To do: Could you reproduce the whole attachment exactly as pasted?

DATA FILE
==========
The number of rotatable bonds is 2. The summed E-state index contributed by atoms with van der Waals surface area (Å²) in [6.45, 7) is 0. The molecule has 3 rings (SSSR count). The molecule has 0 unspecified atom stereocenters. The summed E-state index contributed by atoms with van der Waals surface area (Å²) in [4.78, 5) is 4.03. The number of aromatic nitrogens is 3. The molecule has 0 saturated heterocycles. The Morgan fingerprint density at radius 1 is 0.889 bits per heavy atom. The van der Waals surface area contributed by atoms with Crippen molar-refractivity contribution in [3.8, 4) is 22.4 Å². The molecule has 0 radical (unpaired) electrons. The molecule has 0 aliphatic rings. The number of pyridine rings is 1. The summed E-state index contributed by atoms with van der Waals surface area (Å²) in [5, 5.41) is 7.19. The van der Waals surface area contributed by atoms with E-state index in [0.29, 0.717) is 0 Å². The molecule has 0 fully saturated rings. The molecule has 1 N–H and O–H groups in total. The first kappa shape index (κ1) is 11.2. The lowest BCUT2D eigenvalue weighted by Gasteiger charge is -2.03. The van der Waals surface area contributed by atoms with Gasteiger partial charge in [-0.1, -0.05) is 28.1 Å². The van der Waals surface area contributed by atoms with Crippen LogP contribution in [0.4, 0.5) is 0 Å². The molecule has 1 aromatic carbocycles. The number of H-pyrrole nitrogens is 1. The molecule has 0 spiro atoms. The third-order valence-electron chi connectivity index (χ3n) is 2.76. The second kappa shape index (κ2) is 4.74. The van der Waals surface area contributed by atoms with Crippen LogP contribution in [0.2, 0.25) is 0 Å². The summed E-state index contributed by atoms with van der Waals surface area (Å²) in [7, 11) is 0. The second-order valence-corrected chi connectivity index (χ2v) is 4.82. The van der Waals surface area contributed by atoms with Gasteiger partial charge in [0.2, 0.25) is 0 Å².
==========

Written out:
The number of rotatable bonds is 2. The summed E-state index contributed by atoms with van der Waals surface area (Å²) in [6.45, 7) is 0. The molecule has 3 rings (SSSR count). The molecule has 0 unspecified atom stereocenters. The summed E-state index contributed by atoms with van der Waals surface area (Å²) in [4.78, 5) is 4.03. The number of aromatic nitrogens is 3. The molecule has 0 saturated heterocycles. The Morgan fingerprint density at radius 1 is 0.889 bits per heavy atom. The van der Waals surface area contributed by atoms with Crippen molar-refractivity contribution in [3.8, 4) is 22.4 Å². The molecule has 0 radical (unpaired) electrons. The molecule has 0 aliphatic rings. The number of pyridine rings is 1. The summed E-state index contributed by atoms with van der Waals surface area (Å²) in [5, 5.41) is 7.19. The van der Waals surface area contributed by atoms with E-state index in [0.29, 0.717) is 0 Å². The molecule has 0 fully saturated rings. The molecule has 1 N–H and O–H groups in total. The first kappa shape index (κ1) is 11.2. The lowest BCUT2D eigenvalue weighted by Gasteiger charge is -2.03. The van der Waals surface area contributed by atoms with Gasteiger partial charge in [-0.1, -0.05) is 28.1 Å². The van der Waals surface area contributed by atoms with Crippen LogP contribution in [0.4, 0.5) is 0 Å². The molecule has 1 aromatic carbocycles. The number of H-pyrrole nitrogens is 1. The molecule has 0 spiro atoms. The third-order valence-electron chi connectivity index (χ3n) is 2.76. The second kappa shape index (κ2) is 4.74. The van der Waals surface area contributed by atoms with Crippen LogP contribution in [0.2, 0.25) is 0 Å². The summed E-state index contributed by atoms with van der Waals surface area (Å²) in [7, 11) is 0. The second-order valence-corrected chi connectivity index (χ2v) is 4.82. The van der Waals surface area contributed by atoms with Gasteiger partial charge in [0.2, 0.25) is 0 Å².